According to David Foster Wallace's essay "David Lynch Keeps His Head," an academic definition of Lynchian is that the term "refers to a particular kind of irony where the very macabre and the very mundane combine in such a way as to reveal the former's perpetual containment within the latter." Sound description though this is, it still ends up a word that can only be defined ostensively, pointing at works or situations and specifying the Lynchian in them. Thankfully, Foster knows this and he elaborates on his point with a fitting example: "I've noted since 1984 (when Blue Velvet was released) that a good 65 percent of the people in metropolitan bus terminals between the hours of midnight and 6 A.M. tend to qualify as Lynchian figures – grotesque, enfeebled, flamboyantly unappealing, freighted with a woe out of all proportion to evident circumstances . . . a class of public place humans I've privately classed, via Lynch, as "insistently fucked up." I'll be blunt and save time: the Knife's world is insistently fucked up.

The Knife's relationship with American cartoonist Charles Burns is multilayered. Before they met, the band had already made thorough reference to his breakout graphic novel, Black Hole, through their first record's album artwork. Like Lynch, Burns depicts a story that captures the sparks that fly off the tension between the blatantly ordinary and the absurdly grotesque. The main gist of Black Hole is that a disease called "the bug" infects teenagers who engage in sexual activity. Rather than causing infections or even death, however, the infection results in freakish deformities of varying degrees that turn teens into social outcasts. Black Hole a teen horror comic, and yet it has as much fun defying teen horror conventions as working within them. It is no coincidence that the Knife empathized with Burn's Black Hole thematically and stylistically. The rigid conventions of the teen horror genre correspond to the rules of techno music, and the Knife has as much fun defying them as working within them. But a more important parallel is the reality that the end goal is just that--fun. That's why the Knife's Silent Shout works so well in the overpopulated world of electro-pop, and why Black Hole has become a cult classic within the enormously competitive world of comics.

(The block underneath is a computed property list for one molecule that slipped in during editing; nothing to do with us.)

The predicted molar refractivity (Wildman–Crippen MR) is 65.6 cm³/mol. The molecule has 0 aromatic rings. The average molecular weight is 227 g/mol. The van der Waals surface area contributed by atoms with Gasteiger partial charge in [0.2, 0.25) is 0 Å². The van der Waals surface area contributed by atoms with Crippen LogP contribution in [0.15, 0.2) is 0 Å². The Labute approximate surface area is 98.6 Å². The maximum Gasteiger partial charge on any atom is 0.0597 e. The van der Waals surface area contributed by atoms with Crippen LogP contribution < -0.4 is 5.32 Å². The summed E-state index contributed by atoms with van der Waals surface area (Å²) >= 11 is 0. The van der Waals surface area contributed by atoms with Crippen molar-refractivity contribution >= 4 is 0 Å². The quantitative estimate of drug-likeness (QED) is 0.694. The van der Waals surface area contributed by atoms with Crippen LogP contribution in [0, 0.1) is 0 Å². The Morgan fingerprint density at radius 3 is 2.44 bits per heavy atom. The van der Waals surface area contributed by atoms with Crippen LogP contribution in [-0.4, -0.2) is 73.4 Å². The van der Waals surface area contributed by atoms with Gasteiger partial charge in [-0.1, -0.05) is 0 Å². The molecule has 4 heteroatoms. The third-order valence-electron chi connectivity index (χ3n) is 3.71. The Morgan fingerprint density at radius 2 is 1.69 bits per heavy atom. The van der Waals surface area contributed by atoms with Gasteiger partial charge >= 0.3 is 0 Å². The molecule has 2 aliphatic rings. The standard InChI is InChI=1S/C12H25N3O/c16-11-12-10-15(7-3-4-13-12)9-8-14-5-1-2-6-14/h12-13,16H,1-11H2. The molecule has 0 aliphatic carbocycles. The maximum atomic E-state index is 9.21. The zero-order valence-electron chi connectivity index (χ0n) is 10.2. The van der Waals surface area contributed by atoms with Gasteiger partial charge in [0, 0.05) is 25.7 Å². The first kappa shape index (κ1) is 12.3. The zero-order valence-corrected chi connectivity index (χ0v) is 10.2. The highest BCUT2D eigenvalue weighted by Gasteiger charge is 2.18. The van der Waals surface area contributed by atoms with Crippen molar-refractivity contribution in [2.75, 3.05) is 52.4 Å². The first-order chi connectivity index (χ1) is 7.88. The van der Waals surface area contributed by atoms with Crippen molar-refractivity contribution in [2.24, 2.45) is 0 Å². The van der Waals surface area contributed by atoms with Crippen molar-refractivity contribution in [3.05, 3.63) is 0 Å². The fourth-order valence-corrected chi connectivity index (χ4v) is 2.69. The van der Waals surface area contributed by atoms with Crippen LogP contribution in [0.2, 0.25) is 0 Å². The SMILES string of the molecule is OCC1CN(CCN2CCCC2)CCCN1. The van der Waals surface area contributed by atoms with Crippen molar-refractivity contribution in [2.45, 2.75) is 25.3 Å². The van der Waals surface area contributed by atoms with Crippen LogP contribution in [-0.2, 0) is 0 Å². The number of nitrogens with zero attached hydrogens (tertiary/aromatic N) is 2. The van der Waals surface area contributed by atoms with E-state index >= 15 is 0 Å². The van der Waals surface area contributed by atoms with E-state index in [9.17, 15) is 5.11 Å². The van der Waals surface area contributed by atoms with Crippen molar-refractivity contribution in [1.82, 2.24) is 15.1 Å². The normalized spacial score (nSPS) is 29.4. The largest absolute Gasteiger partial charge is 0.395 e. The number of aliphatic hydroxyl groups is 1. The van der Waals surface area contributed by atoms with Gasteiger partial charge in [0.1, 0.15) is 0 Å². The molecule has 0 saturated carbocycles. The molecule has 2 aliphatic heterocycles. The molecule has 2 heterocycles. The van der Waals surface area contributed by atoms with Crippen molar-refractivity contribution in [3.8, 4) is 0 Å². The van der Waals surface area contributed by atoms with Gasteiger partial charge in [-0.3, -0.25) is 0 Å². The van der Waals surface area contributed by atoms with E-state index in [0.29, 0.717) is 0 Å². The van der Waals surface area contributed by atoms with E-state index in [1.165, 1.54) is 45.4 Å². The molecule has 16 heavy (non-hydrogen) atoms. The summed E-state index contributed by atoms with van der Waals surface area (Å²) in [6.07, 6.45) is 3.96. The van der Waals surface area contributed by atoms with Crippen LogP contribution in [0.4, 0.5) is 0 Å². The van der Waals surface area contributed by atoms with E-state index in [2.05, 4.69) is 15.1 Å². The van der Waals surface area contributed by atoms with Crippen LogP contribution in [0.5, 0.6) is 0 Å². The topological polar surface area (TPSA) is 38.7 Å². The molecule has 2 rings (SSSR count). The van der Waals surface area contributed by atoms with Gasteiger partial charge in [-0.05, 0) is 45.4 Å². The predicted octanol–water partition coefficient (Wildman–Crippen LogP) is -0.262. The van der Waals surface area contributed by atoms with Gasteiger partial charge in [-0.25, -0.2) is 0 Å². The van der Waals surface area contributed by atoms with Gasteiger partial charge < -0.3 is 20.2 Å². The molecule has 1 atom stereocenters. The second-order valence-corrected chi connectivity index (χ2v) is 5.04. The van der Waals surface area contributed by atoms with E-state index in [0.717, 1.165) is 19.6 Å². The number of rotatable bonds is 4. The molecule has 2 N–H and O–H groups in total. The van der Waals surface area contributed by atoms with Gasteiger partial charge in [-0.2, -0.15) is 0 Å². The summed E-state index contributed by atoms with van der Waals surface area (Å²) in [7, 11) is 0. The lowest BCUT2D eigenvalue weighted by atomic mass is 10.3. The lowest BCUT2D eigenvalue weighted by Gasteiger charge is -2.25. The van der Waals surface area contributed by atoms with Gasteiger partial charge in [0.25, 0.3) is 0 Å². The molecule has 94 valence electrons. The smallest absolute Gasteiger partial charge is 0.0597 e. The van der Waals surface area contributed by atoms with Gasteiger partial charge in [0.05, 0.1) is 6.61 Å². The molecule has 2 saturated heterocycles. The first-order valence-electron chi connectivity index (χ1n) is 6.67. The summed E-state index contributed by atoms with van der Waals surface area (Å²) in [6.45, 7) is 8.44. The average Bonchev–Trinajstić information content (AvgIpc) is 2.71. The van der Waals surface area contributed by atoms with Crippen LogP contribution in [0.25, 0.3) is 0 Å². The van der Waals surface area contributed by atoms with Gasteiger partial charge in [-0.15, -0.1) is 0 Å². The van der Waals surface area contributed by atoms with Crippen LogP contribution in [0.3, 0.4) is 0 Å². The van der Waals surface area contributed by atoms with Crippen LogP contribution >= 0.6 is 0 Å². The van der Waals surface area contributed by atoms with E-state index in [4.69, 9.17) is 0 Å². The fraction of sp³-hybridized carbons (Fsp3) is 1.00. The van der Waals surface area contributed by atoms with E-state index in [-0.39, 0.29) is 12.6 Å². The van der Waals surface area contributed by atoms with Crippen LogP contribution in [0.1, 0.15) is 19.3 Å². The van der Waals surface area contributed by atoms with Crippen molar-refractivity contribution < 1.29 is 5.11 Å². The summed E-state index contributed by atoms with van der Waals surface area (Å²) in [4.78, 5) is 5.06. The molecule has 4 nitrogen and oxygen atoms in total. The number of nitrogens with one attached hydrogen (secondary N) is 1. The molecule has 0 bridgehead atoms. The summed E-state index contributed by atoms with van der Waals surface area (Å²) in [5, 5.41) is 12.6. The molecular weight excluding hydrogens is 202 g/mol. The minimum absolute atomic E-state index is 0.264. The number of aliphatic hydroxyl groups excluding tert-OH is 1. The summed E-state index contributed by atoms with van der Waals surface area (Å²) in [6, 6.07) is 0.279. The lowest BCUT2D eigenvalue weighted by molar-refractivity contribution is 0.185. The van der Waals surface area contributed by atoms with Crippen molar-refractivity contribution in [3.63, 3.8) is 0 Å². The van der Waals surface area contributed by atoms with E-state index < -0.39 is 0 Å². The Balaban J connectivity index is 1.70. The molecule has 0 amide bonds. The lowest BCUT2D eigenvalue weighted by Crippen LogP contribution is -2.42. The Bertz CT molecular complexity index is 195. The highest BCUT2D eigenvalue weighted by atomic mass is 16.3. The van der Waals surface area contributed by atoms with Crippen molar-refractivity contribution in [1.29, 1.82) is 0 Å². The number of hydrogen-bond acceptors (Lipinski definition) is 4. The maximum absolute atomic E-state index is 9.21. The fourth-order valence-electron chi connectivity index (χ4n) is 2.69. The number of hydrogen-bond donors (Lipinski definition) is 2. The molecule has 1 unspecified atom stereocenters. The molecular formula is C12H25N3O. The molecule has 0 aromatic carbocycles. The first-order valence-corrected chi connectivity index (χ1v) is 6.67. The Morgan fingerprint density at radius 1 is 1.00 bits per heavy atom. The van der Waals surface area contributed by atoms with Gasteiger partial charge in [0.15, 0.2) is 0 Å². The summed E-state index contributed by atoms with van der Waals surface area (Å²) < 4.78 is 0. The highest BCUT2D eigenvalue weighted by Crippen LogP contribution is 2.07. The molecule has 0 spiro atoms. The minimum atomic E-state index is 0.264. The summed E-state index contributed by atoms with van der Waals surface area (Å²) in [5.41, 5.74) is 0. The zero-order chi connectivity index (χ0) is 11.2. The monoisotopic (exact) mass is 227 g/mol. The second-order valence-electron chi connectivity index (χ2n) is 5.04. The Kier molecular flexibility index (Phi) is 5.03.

The most direct influence of Black Hole on the Knife can be seen on their video for "Silent Shout," a chilling clip that drew on the work of 1930s German animator Oscar Fischinger and on Charles Burns's sexually transmitted plague. Let me tell you, the Knife ate that shit up. And yet all this begs the question: why? Bear with me. When talking about the Andreas Nilsson-directed video for "Silent Shout," Karin explains: "We told Andreas we wanted something very dark and surrealist. When he came up with this idea it was perfect. Silent Shout is one of the songs that feels most . . ." Karin stops for a think. "It's very near what kind of music we want to do. We have been making music for seven years and with every year you are getting close to what kind of music you really want to do. I think we are pretty close. In that song particularly: because it has all the elements that we like – it's very sad, but hard and beautiful at the same time. And it's cold, but it's warm. A lot of qualities!" she laughs. Wait what? Karin what? She LAUGHS?

Oh . . . I get it now.


David Lynch and Charles Burns and the Knife approach haunting images, absurdity, unappealing humans, and loneliness in all of their work. But it's more often comedy than horror. On Silent Shout's "Forest Families," Karin garbles "They say we had a communist in the family, I had to wear a mask" to hair-raising effect. And yet these same lyrics display a healthy, albeit disturbing sense of humor--a precise combination of uncomfortable ha-ha and funny ha-ha. And this is important. Without this quirky, fucked up sense of humor their work loses weight and depth. After all, the Knife's lyrics resist parsing in the same way that Lynch's Mullholland Drive's timeline resists parsing and Burn's Black Hole resists being taken seriously. The only thing we can do with certainty is laugh at the dark world they've created and, in the process, laugh at our own undeniably fucked up society. Bingo the theatrics and the comedy coming together. Sort of like those Greek dramas that triggered catharsis in their audience. The only thing that's wrong about laughing about the Knife's circumstance is that some people fail to get the joke. As Robert Christgau once put it: "The musical construction is so jaunty that they can't be serious even if they're cutting their alienated fans out of the joke. Dig it when Karin lowers her voice electronically and duets with herself. Good giggles are so rare in alt these days."